Groynes Carving up the Beach

1lftOne of the delights Candika and I revelled in was the slow walk at dusk along the beach from Centro Discovery to near enough the airport. The golden light of the setting sun shimmered on the water, the fishermen setting out for a night’s fishing in their prahu’s and the cool breeze blowing softly across the sands made this walk so enjoyable.

It was the time of the evening when the locals came down to the beach with their families to also enjoy the beauty of the sunset and the warm water of the ocean. What I liked was fossicking through the ocean’s debris washed up on shore by the currents and waves. If one discarded the crap, you were always assured of seeing some of the ocean’s treasures.

2rghtThose of you who have visited Centro Discovery will have seen the groyne that was built there; initially, as I was told, to stop any tsunami from crashing on the beach and thus destroying the massive white building. Trust me, the groyne couldn’t even stop a strong well and has now even sunk half into the ocean!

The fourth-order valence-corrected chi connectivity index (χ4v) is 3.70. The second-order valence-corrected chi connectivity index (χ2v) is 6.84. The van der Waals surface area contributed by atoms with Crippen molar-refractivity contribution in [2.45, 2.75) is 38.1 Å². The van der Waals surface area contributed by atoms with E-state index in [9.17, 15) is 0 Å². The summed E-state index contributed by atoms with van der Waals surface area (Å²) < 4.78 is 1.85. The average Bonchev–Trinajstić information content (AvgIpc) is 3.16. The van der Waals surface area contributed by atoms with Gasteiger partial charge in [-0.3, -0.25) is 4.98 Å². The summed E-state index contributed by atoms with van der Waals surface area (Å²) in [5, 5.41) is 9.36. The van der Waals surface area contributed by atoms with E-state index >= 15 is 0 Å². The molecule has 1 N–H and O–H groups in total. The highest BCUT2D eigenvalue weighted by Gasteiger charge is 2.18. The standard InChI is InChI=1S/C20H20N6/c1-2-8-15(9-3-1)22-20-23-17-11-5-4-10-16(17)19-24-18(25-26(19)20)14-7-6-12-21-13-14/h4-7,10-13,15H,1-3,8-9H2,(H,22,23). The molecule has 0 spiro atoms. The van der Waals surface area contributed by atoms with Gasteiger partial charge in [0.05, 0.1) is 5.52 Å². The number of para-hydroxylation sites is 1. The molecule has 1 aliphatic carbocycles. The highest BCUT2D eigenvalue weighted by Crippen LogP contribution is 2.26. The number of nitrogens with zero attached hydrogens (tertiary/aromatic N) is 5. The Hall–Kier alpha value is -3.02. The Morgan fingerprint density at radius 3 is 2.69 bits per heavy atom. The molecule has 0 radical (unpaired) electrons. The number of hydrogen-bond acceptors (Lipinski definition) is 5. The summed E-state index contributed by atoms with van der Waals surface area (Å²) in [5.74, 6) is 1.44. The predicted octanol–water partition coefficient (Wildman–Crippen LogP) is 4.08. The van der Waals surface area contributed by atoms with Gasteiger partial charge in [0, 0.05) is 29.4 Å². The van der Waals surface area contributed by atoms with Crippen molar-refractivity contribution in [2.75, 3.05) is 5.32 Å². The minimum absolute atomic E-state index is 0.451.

What I have found really annoying is that now a breakwater of solid stone has been placed against the pathway leading past the major hotels that back onto the beach and, even worse, a series of groynes has been built along the stretch of beach between the Centro Discovery and the airport.

There were a couple of these groynes already established near the airport and with the addition of the new ones, a beautiful long walk along the soft sands of Tuban can be done no more. It makes one wonder what else will be done in the name of tourism to destroy the natural beauty of paradise island.